After a couple of honest conversations, a Diversity & Inclusion group formed at ArcStone in June 2019. Depending on one’s perspective, in over 19 months ArcStone has done a lot or not so much. Being a small company, there are limitations that make it challenging to see transformative progress of representation (diversity), equity, and justice in our workforce. Although not to be used as an excuse, being a small company has therefore concentrated the focus and efforts of the group to be more on inclusivity.


“To feel seen, heard, and included, it’s important that when we share and speak about these different perspectives, that others believe them to be truthful.”


Through facilitated conversations that practiced perspective-taking and intentional-listening skills, ArcStone employees have had discussions on emotional intelligence, privilege, and have shared lived experiences. Although the reality is that there is no destination when it comes to working on inclusion — a person and/or an environment does not simply complete a course or do a few activities, receive an anti-oppression certificate, and call it done — the hope is that these conversations continue to build on an understanding and acceptance of difference. 


Yes, we are all a part of the human race. But as individuals, we also will never truly know and completely understand another person’s lived experience. Our various identities, and the systems that oppress particular groups, shape our different worldviews. To feel seen, heard, and included, it’s important that when we share and speak about these different perspectives, that others believe them to be truthful. For example, I have never experienced anything completely out-of-the-ordinary in ArcStone’s shared building. Aside from weird interactions with sweaty yogis and passive-aggressive people who get upset about the shared lockable bathroom, the people of the building have generally been “nice” to me. But, when my melanin-rich co-worker shares that a white woman accosted them and interrogated their purpose of being at the building, my congenial experience doesn’t negate my co-worker’s negative experience. Therefore, it’s important to see my co-worker’s experience as true. Through ArcStone’s inclusivity efforts and perspective-taking conversations, the intention is to assure that everyone feels visible, that they feel connected, and that they know that their presence matters. Listening and believing people tell their truth is how we continue to grow the sense of inclusion that is based on trust and community.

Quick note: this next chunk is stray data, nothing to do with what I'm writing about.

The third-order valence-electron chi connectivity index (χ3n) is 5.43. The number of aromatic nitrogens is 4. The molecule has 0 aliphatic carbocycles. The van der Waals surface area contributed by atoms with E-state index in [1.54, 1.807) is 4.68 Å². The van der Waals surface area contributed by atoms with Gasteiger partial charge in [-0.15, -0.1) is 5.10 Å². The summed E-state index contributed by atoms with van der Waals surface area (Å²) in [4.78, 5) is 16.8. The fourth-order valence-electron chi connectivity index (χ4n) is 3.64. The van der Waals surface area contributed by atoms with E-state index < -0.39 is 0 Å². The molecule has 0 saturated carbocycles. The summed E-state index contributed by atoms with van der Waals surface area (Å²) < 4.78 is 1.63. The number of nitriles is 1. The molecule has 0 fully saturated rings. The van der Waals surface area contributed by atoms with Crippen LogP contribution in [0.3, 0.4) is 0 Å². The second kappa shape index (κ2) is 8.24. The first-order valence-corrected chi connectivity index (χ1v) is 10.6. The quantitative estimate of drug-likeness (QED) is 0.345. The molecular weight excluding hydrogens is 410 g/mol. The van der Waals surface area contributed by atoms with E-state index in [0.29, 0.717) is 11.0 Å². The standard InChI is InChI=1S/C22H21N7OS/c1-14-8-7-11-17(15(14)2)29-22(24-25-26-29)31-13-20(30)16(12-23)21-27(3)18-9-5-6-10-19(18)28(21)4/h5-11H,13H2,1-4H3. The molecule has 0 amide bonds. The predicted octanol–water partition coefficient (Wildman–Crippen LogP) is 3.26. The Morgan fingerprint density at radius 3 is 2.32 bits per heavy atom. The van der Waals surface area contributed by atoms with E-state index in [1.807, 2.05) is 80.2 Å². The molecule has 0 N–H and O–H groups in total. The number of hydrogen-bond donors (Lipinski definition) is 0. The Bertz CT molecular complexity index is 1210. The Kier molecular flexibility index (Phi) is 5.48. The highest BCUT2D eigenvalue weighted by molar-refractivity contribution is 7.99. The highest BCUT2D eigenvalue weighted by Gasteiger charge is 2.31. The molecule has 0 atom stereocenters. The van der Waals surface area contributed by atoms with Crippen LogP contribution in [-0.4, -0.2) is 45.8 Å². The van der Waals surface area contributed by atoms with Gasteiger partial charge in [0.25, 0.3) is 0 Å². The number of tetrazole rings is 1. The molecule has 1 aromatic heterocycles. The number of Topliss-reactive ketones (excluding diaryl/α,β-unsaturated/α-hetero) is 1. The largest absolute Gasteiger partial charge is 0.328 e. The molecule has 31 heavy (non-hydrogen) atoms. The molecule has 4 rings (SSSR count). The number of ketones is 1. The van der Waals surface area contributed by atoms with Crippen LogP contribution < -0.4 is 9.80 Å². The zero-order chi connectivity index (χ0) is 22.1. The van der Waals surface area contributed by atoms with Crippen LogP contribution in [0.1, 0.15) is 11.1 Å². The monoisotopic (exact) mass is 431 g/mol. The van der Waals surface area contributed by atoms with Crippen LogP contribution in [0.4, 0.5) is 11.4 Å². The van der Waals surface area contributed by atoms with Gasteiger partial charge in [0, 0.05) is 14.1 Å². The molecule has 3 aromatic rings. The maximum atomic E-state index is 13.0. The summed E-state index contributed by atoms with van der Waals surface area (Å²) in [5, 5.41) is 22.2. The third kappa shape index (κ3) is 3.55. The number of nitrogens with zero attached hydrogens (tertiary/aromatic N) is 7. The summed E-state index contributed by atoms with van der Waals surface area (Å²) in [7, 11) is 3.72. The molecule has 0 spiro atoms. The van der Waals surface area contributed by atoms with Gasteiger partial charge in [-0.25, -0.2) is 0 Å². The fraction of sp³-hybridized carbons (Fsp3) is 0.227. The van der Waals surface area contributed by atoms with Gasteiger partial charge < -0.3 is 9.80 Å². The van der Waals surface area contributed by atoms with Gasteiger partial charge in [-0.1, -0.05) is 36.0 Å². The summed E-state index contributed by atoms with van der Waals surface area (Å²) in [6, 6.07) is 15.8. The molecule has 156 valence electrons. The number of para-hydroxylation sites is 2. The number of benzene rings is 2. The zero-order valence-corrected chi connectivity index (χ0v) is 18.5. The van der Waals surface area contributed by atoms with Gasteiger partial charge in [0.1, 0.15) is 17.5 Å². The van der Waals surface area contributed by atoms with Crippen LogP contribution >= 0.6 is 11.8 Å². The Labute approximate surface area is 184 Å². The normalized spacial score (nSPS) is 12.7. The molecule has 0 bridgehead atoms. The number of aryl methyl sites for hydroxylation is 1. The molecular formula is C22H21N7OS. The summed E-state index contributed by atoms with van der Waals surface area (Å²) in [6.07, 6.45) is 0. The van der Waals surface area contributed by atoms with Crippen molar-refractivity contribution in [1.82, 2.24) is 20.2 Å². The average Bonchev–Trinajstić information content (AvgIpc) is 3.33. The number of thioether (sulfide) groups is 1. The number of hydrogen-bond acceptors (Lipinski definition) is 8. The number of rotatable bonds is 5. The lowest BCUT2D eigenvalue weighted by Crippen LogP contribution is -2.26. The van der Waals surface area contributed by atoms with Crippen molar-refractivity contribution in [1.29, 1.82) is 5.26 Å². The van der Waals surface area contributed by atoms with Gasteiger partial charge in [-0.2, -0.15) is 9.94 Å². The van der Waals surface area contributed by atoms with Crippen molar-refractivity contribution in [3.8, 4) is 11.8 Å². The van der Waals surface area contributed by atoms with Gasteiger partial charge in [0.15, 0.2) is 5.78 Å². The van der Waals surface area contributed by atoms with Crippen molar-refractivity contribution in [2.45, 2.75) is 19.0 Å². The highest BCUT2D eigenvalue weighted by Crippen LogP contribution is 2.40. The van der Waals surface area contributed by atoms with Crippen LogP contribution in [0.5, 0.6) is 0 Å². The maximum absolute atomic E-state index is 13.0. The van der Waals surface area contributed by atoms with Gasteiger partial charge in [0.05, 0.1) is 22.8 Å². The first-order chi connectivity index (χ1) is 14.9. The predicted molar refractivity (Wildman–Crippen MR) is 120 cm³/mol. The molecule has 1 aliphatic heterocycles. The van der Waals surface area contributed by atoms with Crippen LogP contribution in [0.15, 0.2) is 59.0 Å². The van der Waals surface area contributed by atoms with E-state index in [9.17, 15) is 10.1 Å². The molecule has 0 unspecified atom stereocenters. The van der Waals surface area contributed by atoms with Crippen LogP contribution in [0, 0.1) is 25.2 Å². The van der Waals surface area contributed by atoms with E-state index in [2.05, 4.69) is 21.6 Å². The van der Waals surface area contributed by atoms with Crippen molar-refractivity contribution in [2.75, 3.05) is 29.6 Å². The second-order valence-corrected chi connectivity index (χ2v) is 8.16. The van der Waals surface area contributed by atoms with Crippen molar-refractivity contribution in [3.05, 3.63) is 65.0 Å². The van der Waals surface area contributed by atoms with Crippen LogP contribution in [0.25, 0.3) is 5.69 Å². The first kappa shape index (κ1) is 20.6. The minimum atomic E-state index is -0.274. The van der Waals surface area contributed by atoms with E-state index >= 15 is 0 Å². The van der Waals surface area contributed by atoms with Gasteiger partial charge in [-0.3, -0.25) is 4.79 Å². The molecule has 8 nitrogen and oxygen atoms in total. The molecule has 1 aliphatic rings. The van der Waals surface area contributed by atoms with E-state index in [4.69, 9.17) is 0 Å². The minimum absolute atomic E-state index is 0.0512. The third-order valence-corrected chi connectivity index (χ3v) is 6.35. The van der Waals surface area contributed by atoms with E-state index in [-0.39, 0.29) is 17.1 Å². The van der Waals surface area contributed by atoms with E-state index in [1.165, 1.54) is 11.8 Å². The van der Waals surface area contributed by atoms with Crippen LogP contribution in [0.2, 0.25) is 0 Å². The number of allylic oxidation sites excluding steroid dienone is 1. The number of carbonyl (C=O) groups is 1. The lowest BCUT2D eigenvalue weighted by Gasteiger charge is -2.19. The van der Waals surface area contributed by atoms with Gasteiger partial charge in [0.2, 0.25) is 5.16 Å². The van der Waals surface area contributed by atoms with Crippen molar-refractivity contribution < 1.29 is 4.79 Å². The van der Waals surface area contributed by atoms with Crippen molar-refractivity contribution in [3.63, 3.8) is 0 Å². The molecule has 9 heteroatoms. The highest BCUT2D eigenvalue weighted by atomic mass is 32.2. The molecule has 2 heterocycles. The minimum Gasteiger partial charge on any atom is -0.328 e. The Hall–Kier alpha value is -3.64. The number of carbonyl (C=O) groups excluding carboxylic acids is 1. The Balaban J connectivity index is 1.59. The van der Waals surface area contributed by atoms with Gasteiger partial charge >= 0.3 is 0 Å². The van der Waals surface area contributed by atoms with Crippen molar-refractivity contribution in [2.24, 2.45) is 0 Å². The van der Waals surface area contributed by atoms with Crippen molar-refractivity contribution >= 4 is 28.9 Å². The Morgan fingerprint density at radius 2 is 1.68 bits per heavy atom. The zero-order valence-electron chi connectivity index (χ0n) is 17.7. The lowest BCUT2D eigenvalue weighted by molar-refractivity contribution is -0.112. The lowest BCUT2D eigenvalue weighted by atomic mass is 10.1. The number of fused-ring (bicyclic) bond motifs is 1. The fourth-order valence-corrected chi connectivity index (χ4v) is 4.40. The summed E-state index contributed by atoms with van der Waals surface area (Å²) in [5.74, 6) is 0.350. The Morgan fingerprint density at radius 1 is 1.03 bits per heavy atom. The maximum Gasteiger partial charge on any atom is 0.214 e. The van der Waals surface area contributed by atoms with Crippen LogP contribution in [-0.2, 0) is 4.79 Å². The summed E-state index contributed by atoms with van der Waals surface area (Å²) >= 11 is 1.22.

Facing Discomfort

As said before, ArcStone has a long way to go (and so does the Twin Cities, Minnesota, and the entire United States). Having a JEDI group for 1.5 years has only amounted to having inclusivity discussions thus far. While they are important, the status quo is still very much the same. But, although larger, more impactful structural changes have yet to be made to transform ArcStone into a more diverse and equitable workplace, optimism can be found in the willingness of the people of ArcStone to lean into the discomfort that comes with JEDI work. James Baldwin stated that, “Not everything that is faced can be changed. But nothing can be changed until it is faced.” As ArcStone continues the journey of justice and transformative change, there’s a growing understanding that accountability and action means being okay with making mistakes and being vulnerable.



Topics: Inside ArcStone